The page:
FOUR more members of the Calcutta Cup winning squad, including captain Andy Nicol, yesterday pledged their future to Scottish domestic rugby by signing new deals with Glasgow Caledonian Reds, while the squad was also bolstered by the recruitment of another Scotland-qualified New Zealander.

As when Edinburgh Reivers announced that their captain, Graham Shiel, and young Chris Paterson had re-signed last week, the age range involved was again significant.

While Nicol and prop Gordon McIlwham agreed terms that will keep them in Scotland until the end of their careers, the extended deals agreed with Jason White and Alan Bulloch mean that, along with Paterson, the three youngest members of the current Scotland squad are all staying put.

Michael Bartlett, a 21-year-old product of Super 12 champions Canterbury's rugby academy, is effectively on trial over the next few weeks and is in the Reds team to meet Neath at The Gnoll tomorrow night.

Reds chief executive David Jordan said that they are close to finalising terms with all those members of the squad they want to keep - the vast majority - while they still intend to bring more players in.

That includes looking outside Scotland and he confirmed that they are not hamstrung by the fact that Dave Hilton and Jon Stuart are no longer deemed Scotland qualified since both are being treated as exceptions to the SRU's domestic rule stating that the professional teams can only have two non Scots-qualified players.

As the process of rebuilding the Reds squad got under way, then, it was entirely consistent with his approach at Murrayfield last month, that 29-year-old Nicol led by example.

Few know the pros and cons of playing rugby on either side of the Border better than the man who led Bath to their European Cup triumph in 1998 and whose career has undergone a renaissance this season, confounding those who wrote him off on his return to Scotland. There are many advantages to playing in Scotland and the main one is that they look after you here and don't flog you like in England,'' he explained.

''That is why I am confident in signing such a long deal which will keep me here until the next World Cup in 2003.

''We are not going to be playing 35 or more highly intensive games, so I believe I can stay at the highest level for longer if I play here.

''I was very keen to stay because I believe in what we are trying to achieve long-term,'' he said, expressing confidence that the Reds squad will stay together and be supplemented by further new signings.

''Everyone has bought into what we are trying to do here.

''We feel it is very much a case of unfinished business. We talked a lot about achieving things at the beginning of the season and we haven't done it yet.

''However, I totally disagree with those constantly writing off Scottish rugby.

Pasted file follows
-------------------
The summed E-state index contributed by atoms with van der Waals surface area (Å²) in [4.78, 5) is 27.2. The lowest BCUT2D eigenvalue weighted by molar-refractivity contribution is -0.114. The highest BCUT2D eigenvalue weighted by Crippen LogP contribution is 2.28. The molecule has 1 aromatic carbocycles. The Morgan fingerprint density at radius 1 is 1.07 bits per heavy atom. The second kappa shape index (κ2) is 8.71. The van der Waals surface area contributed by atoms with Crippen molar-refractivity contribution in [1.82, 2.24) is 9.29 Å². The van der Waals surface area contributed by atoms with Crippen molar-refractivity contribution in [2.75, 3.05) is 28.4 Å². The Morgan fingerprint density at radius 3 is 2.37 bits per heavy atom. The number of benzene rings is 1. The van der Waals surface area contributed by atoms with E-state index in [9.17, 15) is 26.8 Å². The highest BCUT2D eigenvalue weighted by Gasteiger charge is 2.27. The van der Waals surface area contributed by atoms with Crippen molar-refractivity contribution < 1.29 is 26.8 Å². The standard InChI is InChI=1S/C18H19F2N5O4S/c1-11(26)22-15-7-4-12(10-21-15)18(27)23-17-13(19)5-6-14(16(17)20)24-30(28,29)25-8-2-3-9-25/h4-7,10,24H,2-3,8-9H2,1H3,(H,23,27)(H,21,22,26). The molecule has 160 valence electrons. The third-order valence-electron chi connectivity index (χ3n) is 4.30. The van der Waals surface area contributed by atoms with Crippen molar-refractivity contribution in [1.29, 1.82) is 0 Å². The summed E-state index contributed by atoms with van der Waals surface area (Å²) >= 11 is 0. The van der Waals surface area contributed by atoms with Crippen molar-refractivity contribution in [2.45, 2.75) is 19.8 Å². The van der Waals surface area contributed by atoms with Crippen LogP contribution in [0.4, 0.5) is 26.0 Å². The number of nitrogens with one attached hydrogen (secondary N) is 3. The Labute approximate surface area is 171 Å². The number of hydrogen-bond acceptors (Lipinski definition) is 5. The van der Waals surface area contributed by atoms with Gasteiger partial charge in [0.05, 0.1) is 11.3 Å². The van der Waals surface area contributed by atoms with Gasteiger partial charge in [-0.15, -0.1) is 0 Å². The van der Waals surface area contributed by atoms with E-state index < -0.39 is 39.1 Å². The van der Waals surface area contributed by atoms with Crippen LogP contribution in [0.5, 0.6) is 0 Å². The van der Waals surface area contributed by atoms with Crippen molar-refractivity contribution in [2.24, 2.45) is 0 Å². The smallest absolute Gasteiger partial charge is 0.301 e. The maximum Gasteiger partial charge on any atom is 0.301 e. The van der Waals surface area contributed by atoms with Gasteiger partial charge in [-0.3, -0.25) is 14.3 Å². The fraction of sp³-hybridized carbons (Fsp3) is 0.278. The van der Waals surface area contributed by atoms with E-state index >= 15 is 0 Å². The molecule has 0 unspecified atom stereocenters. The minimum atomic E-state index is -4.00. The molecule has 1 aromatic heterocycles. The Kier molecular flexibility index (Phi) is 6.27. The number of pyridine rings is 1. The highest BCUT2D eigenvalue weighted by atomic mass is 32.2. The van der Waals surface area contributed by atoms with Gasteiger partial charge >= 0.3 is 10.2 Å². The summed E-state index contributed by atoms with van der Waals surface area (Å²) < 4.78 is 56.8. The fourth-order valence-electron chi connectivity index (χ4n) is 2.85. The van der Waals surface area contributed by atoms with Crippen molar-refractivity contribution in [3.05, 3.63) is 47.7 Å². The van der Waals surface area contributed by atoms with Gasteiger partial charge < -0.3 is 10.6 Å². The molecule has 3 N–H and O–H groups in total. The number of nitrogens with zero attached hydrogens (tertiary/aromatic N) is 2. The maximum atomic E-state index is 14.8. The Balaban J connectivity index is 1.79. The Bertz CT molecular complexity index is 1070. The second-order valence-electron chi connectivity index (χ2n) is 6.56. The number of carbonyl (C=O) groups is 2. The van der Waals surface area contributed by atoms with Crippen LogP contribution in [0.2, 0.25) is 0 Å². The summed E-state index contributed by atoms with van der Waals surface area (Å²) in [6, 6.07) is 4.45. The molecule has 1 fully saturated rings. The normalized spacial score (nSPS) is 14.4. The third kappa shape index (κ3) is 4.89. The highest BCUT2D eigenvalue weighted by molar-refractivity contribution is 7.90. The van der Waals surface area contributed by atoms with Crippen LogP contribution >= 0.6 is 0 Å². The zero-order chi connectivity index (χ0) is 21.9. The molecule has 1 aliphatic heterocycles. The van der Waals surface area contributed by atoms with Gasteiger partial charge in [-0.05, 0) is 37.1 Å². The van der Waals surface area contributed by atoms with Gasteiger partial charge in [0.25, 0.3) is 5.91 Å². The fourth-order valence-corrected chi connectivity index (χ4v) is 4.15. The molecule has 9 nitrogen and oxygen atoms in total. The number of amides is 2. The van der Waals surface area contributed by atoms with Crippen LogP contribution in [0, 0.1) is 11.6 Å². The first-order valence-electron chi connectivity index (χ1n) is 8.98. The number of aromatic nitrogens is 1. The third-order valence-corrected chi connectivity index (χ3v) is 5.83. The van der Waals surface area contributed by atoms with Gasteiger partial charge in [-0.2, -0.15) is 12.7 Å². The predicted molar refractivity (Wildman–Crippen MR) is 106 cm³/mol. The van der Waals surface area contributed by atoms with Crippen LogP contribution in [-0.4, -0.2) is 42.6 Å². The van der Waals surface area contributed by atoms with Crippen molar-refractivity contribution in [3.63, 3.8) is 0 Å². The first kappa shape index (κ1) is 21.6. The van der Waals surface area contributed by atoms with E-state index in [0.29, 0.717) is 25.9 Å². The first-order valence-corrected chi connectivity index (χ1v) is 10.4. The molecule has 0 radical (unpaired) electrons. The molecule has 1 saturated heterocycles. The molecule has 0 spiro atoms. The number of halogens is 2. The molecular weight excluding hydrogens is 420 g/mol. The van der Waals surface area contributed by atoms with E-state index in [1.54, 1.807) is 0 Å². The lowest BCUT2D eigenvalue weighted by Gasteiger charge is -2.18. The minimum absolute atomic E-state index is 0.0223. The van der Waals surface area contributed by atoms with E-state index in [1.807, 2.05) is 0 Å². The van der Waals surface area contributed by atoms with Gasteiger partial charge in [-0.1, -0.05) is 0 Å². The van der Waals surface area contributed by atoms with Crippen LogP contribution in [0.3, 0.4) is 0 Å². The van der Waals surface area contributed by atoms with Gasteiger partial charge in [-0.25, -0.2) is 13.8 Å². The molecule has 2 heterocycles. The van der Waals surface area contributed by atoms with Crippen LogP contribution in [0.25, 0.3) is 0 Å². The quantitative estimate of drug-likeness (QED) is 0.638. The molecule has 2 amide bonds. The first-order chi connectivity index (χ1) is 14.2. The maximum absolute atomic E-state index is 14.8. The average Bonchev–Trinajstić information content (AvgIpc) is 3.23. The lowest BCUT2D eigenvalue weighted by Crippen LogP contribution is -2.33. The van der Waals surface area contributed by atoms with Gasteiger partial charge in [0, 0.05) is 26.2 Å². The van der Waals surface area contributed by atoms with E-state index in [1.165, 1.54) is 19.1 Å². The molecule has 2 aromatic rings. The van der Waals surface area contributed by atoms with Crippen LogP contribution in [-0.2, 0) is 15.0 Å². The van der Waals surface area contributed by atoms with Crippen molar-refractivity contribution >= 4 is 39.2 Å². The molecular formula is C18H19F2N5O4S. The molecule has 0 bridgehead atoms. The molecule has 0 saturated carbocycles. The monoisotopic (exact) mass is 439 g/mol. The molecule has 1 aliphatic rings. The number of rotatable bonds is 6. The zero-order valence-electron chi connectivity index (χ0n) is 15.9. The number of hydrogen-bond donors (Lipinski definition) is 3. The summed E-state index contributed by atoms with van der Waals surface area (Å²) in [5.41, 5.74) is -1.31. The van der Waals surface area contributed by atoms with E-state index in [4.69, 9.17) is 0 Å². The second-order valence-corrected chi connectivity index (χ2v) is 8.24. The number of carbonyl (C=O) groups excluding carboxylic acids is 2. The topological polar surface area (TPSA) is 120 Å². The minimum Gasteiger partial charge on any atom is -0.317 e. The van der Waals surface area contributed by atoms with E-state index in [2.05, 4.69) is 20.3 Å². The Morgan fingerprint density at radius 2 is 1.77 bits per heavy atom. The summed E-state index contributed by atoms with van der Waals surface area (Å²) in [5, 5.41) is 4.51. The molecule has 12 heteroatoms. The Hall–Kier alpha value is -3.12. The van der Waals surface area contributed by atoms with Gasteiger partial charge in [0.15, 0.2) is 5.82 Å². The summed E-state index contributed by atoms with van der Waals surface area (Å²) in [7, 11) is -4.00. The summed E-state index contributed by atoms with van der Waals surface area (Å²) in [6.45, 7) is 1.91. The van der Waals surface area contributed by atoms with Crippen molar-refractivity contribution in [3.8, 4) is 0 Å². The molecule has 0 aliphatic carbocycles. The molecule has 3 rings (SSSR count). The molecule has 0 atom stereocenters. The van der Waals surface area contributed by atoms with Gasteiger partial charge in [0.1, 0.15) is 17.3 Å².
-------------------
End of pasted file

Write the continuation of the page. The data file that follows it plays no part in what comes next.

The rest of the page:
''A lot of rugby has been thrown around Scottish rugby this year and admittedly the national team didn't help that. However, we have shown what we are capable of against England.

''People don't look at the level we are playing at in the Celtic League, they just presume a lot of things.

''The level is very high and we have fallen below it so far, but that is the challenge in front of us.

''There are people here who are ready to respond to it. You just have to look at the fact that the people who are going to be the major players in Scottish rugby in the next few years, like Jason White and Alan Bulloch, as well as Chris Paterson at the Reivers, have chosen to stay here.''

After his impressive Test debut in the Calcutta Cup match White, in particular, like Paterson, was bound to be a transfer target.

''I had a few offers, but at the moment I really haven't thought about leaving. I am very keen to stay and keep developing my game,'' said the youngest of the trio of 22-year-olds, whose birthday was just last month.

''We have shown glimpses of what we are capable of in the European Cup this season and hopefully we can build on the next year.''

Before that, though, he will be part of the Scotland tour party which will be announced tomorrow and which begins its preparations next week with a team building exercise in the Lake District, similar to the one national coach Ian McGeechan ran with the British Lions in 1997 before their successful tour of South Africa.

Nicol is certain to be named captain of the tour party and voiced his enthusiasm for next week's three day Outward Bound-style get-together which he has discussed with McGeechan.

''When you consider that there are going to be people in this tour party who haven't even been involved with the A team previously, it is very important that we marry everyone together,'' he pointed out.

''Everyone has had a lot of rugby this season, so I fully endorse the fact that we are heading to the Lake District without a rugby ball.

''When I was at Bath we we went for a similar exercise at the commando base at Plymouth and while I was down and was working for a company in Bristol we took part in one that was run by this company, Impact, who are running next week's.

''They were very good and you really see the benefits after a couple of days.

''It just binds everyone together.''

On the grander scale, that is clearly McGeechan's aim for all of Scottish rugby's top players, as he emphasised in welcoming news of the Reds re-signings yesterday.

''The input we can give the players, while at the same time contributing to their welfare is very important,'' he pointed out.

''My role at Murrayfield isn't just about coaching. It is about looking after the whole interests of the player and I hope that players will continue to recognise that.''

Glasgow Caledonian Reds (to meet Neath tomorrow) - T Hayes; M Bartlett, I Jardine, J Stuart, A Bulloch; B Irving, A Nicol, captain; A Watt, G Scott, G McIlwham,

S Campbell, J White, R Reid, D McFadyen,

G Simpson. Replacements - R Couper, I McInroy, F Stott, J Petrie, M Waite, D Herrington,

G Bulloch.